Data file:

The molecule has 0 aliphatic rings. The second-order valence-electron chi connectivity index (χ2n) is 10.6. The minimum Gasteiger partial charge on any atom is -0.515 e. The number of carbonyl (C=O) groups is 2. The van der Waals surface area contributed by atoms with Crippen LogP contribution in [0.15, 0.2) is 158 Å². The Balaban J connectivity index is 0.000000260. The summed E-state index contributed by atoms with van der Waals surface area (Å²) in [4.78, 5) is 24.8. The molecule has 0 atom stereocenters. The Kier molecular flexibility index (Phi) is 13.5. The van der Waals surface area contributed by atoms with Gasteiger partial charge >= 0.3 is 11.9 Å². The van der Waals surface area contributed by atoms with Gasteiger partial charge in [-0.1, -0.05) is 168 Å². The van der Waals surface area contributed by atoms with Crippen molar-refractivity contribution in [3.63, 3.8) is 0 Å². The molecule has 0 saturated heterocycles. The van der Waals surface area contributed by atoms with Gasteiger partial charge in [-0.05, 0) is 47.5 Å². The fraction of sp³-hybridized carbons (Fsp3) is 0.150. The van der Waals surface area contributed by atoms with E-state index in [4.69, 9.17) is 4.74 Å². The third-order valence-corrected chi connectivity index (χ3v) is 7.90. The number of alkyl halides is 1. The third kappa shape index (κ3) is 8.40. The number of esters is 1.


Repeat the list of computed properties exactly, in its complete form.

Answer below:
The molecule has 0 aliphatic rings. The second-order valence-electron chi connectivity index (χ2n) is 10.6. The minimum Gasteiger partial charge on any atom is -0.515 e. The number of carbonyl (C=O) groups is 2. The van der Waals surface area contributed by atoms with Crippen LogP contribution in [0.15, 0.2) is 158 Å². The Balaban J connectivity index is 0.000000260. The summed E-state index contributed by atoms with van der Waals surface area (Å²) in [4.78, 5) is 24.8. The molecule has 0 atom stereocenters. The Kier molecular flexibility index (Phi) is 13.5. The van der Waals surface area contributed by atoms with Gasteiger partial charge >= 0.3 is 11.9 Å². The van der Waals surface area contributed by atoms with Gasteiger partial charge in [-0.1, -0.05) is 168 Å². The van der Waals surface area contributed by atoms with Crippen molar-refractivity contribution in [3.63, 3.8) is 0 Å². The molecule has 0 saturated heterocycles. The van der Waals surface area contributed by atoms with Gasteiger partial charge in [-0.05, 0) is 47.5 Å². The fraction of sp³-hybridized carbons (Fsp3) is 0.150. The van der Waals surface area contributed by atoms with E-state index in [4.69, 9.17) is 4.74 Å². The third-order valence-corrected chi connectivity index (χ3v) is 7.90. The number of alkyl halides is 1. The third kappa shape index (κ3) is 8.40. The number of esters is 1.